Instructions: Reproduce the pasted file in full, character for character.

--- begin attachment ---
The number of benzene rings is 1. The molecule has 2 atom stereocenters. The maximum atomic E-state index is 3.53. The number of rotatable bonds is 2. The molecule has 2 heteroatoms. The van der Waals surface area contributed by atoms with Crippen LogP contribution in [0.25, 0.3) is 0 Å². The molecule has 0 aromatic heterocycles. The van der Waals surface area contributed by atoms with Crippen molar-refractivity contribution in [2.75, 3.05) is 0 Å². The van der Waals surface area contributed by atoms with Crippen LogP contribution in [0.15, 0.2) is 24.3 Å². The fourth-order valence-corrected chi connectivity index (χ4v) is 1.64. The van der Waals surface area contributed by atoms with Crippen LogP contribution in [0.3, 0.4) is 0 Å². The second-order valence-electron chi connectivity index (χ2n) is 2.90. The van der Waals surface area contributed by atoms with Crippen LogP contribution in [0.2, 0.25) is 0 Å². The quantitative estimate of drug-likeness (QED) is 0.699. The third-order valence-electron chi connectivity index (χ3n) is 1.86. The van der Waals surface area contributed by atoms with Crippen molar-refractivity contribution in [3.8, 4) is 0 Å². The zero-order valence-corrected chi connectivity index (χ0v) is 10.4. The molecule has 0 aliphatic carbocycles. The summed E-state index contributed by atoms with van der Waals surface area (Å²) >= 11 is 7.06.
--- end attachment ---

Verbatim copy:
The number of benzene rings is 1. The molecule has 2 atom stereocenters. The maximum atomic E-state index is 3.53. The number of rotatable bonds is 2. The molecule has 2 heteroatoms. The van der Waals surface area contributed by atoms with Crippen LogP contribution in [0.25, 0.3) is 0 Å². The molecule has 0 aromatic heterocycles. The van der Waals surface area contributed by atoms with Crippen molar-refractivity contribution in [2.75, 3.05) is 0 Å². The van der Waals surface area contributed by atoms with Crippen LogP contribution in [0.15, 0.2) is 24.3 Å². The fourth-order valence-corrected chi connectivity index (χ4v) is 1.64. The van der Waals surface area contributed by atoms with Crippen LogP contribution in [0.3, 0.4) is 0 Å². The second-order valence-electron chi connectivity index (χ2n) is 2.90. The van der Waals surface area contributed by atoms with Crippen LogP contribution in [0.2, 0.25) is 0 Å². The quantitative estimate of drug-likeness (QED) is 0.699. The third-order valence-electron chi connectivity index (χ3n) is 1.86. The van der Waals surface area contributed by atoms with Crippen molar-refractivity contribution in [3.8, 4) is 0 Å². The zero-order valence-corrected chi connectivity index (χ0v) is 10.4. The molecule has 0 aliphatic carbocycles. The summed E-state index contributed by atoms with van der Waals surface area (Å²) >= 11 is 7.06.